And the Greens seem to be trying to forge other surprising alliances.
They want to cut the tax breaks on superannuation for high-income earners, to be sure, but they want to use some of the proceeds to give a significant tax cut to small business.
As interesting as what the Greens talk about, is what they don’t. You will look in vain, for example, for any reference to decriminalising drugs.
These fringe policies, with which the Greens have been tarred in the past, not only don’t get a mention in the House, they have been largely expunged from the party’s policy platform.
Anyway, you can search the database for yourself. What you will find is that on some subjects, such as fossil-fuel mining and asylum seekers, the Greens stand well to the left of the big parties, but on a lot of others they defy the “peace, love and brown-rice” stereotype.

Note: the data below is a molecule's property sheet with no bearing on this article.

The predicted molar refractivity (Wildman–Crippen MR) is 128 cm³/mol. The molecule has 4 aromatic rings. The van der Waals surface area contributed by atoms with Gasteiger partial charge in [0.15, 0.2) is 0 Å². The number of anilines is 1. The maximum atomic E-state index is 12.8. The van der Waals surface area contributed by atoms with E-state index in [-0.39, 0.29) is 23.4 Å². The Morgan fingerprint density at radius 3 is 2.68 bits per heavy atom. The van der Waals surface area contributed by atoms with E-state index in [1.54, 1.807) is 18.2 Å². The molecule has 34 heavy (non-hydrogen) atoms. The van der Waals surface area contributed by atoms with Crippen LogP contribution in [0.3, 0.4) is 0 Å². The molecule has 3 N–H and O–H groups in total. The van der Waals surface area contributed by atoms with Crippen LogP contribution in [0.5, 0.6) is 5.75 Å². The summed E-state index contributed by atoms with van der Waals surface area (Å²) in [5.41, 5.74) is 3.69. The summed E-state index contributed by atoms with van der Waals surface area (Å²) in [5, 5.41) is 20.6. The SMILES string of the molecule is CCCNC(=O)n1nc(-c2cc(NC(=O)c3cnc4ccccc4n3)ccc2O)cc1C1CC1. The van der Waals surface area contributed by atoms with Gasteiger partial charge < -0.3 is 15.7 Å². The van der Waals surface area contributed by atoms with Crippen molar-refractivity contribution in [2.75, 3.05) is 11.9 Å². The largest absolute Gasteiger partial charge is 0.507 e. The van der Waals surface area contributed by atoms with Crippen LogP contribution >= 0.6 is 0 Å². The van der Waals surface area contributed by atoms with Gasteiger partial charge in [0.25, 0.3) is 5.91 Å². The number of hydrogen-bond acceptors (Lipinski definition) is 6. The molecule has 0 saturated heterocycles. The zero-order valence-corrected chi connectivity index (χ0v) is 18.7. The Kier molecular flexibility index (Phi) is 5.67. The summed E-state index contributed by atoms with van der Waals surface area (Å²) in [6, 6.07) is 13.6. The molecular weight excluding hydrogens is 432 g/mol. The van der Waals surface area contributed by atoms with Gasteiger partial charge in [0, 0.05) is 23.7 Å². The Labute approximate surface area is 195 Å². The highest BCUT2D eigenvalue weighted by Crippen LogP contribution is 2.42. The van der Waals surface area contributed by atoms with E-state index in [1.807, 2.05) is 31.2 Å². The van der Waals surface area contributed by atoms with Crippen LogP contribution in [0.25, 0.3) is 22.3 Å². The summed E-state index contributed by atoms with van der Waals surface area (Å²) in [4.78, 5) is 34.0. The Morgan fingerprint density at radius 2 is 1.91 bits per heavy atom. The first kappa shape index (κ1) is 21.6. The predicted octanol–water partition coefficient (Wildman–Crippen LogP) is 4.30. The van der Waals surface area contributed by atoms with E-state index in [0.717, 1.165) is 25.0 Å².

That is not to say the Greens have become mainstream, or to endorse their policies. It is only to make the point that Labor, in its electoral desperation, has become more than a little hysterical in its claims of Green extremism.
What better example than the AWU’s Paul Howes, in an article in the Murdoch press a little while back, claiming that the Greens’ sports policy — because it suggested placing greater emphasis on non-contact sports for children — meant “no more rugby, no more Aussie rules, no more hockey or netball. Let’s all go meditate instead”.
This analysis rather amused the Greens spokesman for sport and health; Dr Richard Di Natale was a pretty handy footballer in his day, playing six seasons in the Victorian Football Association until he blew a knee.
That anecdote kind of says it all, doesn’t it, about the Labor Party’s current critique, and Howes’s in particular?
Labor must try to construct a false narrative about the Greens, because Labor no longer has a clear narrative of its own. The party of vision became the party of compromise: it went with the conservatives on boat people, with big mining on tax, with the econocrats, the private schools, the pharmaceutical companies, et cetera, et cetera.
Think health care, welfare, same-sex marriage, education reform, the list of issues on which the Greens are making inroads with traditional Labor constituencies is long.
No, the real problem Labor has with the Greens is not at all that they are too extreme. It is that they are not extreme enough.